To further address the role of e/aIF2, we have analysed the full archaeal 30S initiation complex (30S IC) by cryo-EM. We isolated two conformational states of the 30S IC at 5.34 and 7.5 Å overall resolutions, respectively. All initiation factors are visible, even though at a generally worse resolution. In the first complex, the tRNA is oriented out of the peptidyl (P) site in a standby position (the complex is therefore called IC0–PREMOTE) and the heterotrimeric aIF2 strongly interacts with the 30S subunit and with aIF1. In the second complex, the initiator tRNA is accommodated within the P site (the complex is therefore called IC1–PIN) and partially releases interactions with aIF2, reflecting the structural transition from the standby position to the decoding position. Comparison of IC0–PREMOTE and IC1–PIN shows that the TC is constrained when the tRNA is engaged in the P site. However, on start codon recognition this constraint is compensated by codon/anticodon base pairing. In the absence of a start codon, aIF2 contributes to swing out the tRNA from the P site. This spring force concept provides a novel view of the role of e/aIF2 in start codon selection. Moreover, we observe contacts between aIF1 and the aIF2γ switch regions known to control its nucleotidic state. This gives a structural framework to explain how aIF1 departure provokes the release of Pi from aIF2. According to previous biochemical and genetic studies in eukaryotic systems7,9,18, the features of the two novel states of the archaeal core IC are likely to be relevant for eukaryotic translation initiation.
Assembly and structure of the full archaeal IC
We assembled the full IC using archaeal 30S subunits from Pyrococcus abyssi (Pa-30S), initiation factors Pa-aIF1, Pa-aIF1A, the ternary complex (Met-tRNAiMet A1-U72 variant from Escherichia coli (Supplementary Fig. 1a), GDPNP and Pa-aIF2 composed of three subunits α, β and γ) and a synthetic 26 nucleotide long mRNA corresponding to the natural start region of the mRNA encoding the elongation factor aEF1A from P. abyssi, which contains a strong Shine-Dalgarno sequence (A(−17)UUUGGAGGUGAUUUAAA(+1)UGCCAAAG((+9)). The complex was purified by affinity chromatography using N-terminally tagged versions of Pa-aIF1, Pa-aIF2α and Pa-aIF2β (Supplementary Fig. 1b). An excess of mRNA, aIF1A and TC was added before spotting onto the grids for Cryo-EM analysis. Cryo-EM images were collected on an FEI Cs-corrected Titan Krios microscope operated at 300 kV (Supplementary Fig. 1c). After image processing and three-dimensional (3D) classification using RELION20, the structures of two complexes were identified (Figs 1 and 2 and Supplementary Fig. 2). In one complex, the tRNA is totally out of the P site and is therefore referred to as IC0–PREMOTE. The other structure, featuring a tRNA accommodated in the P site is named IC1–PIN. The two electron density maps were obtained at overall resolutions of 5.34 and 7.5 Å for IC0–PREMOTE and IC1–PIN, respectively, according to the 0.143 FSC criterion21 (Supplementary Fig. 2b, Fig. 2 and Table 1).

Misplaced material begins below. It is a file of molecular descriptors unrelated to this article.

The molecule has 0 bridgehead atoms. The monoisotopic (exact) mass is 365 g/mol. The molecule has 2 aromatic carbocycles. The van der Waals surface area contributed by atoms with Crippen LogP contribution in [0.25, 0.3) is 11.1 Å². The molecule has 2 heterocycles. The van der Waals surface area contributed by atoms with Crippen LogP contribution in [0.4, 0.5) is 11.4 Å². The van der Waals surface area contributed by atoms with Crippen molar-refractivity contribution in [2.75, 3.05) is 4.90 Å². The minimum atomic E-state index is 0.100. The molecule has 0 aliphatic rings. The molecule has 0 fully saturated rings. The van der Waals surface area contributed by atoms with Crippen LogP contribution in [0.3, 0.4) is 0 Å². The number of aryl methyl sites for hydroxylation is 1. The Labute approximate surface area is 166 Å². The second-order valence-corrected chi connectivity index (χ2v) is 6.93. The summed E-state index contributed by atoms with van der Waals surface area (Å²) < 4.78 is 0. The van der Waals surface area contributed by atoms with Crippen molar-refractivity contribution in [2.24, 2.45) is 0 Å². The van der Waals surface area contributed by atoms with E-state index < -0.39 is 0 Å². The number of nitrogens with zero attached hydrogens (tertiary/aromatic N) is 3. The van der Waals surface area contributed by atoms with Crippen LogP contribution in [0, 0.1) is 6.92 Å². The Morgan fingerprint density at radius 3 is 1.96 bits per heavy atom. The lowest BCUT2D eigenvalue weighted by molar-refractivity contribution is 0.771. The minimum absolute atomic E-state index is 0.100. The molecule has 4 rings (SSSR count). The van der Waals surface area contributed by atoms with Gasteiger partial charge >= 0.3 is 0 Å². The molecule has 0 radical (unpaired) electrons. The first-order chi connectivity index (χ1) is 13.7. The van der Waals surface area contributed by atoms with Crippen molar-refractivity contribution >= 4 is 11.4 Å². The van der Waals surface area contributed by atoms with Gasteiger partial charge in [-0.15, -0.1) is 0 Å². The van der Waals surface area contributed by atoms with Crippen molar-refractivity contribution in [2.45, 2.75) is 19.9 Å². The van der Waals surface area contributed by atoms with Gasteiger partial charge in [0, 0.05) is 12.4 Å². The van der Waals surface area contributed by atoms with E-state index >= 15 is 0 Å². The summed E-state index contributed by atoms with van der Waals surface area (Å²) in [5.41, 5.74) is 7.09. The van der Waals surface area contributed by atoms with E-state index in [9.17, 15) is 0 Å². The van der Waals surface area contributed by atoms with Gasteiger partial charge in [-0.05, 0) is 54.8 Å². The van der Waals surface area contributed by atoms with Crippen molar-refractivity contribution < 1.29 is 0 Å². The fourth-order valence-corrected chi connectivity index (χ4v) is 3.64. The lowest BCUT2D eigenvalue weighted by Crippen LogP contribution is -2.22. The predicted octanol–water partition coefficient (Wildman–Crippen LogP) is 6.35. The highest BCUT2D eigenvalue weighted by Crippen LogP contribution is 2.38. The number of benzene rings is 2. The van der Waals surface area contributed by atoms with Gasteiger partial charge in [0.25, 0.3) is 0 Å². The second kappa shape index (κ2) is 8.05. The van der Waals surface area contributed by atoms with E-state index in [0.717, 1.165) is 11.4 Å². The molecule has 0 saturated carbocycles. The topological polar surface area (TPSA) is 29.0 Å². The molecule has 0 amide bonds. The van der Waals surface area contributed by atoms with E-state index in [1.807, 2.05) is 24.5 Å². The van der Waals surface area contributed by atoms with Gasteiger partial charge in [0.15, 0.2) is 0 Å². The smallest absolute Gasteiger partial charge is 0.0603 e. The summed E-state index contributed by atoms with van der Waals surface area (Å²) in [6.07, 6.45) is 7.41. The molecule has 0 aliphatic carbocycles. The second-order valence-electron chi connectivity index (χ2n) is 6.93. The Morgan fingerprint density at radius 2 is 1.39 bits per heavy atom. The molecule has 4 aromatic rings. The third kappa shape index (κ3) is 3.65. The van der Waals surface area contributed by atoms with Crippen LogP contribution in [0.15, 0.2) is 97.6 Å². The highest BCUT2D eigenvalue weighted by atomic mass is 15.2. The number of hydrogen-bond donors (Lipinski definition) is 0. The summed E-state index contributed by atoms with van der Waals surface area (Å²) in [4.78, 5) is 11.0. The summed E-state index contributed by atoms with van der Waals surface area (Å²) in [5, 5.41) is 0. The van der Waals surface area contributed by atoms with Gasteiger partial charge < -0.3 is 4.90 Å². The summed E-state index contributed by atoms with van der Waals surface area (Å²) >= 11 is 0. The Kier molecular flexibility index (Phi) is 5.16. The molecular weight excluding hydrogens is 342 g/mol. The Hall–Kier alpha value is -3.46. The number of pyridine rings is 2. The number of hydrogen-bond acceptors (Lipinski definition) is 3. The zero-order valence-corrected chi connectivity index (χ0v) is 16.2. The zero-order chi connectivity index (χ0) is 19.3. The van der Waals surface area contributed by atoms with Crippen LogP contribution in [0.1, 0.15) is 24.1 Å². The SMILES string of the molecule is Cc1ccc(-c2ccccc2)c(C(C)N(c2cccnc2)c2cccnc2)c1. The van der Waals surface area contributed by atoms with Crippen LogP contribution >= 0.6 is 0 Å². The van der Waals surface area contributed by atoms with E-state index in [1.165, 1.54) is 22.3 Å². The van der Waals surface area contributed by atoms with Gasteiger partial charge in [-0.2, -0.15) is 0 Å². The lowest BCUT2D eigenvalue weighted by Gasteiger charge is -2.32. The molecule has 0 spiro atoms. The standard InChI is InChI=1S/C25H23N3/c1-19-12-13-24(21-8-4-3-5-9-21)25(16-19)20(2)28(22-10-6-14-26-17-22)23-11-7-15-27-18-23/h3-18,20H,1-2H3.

Model construction was mainly based on the placement of known structures of archaeal homologous components (Supplementary Fig. 3 and ‘Methods’ section). In both eukaryotes and archaea, e/aIF2 is an αβγ heterotrimer. Structural data obtained with the archaeal versions of the protein have shown that the heterotrimer contains a rigid unit made of the γ-subunit, domain 3 of the α-subunit (aIF2α-D3) and the N-terminal helix of the β-subunit. Onto this rigid unit are anchored two mobile wings corresponding to domains 1 and 2 of α (aIF2α-D12) and to the main domain of aIF2β (refs 23, 24, 25, 26). These structural features were taken into account for aIF2 fitting. In both IC0–PREMOTE and IC1–PIN, aIF1A and aIF1 are present in the A site and in front of the P site, respectively, similarly to their eIF1A and eIF1 orthologues in the previous structures of eukaryotic complexes15,16,22,27 (Fig. 3). The mRNA is clearly visible in the electron density. The interaction of the SD sequence with the anti-SD was modelled and the start codon was positioned within the P site (Supplementary Fig. 4a). The mRNA is not visible from base +5 to +9 at the 3′ extremity, as in the yeast 48S complex (py48S)14; bases −17 and −16 at the 5′ end are not visible.
IC0–PREMOTE shows a new network of interactions around aIF2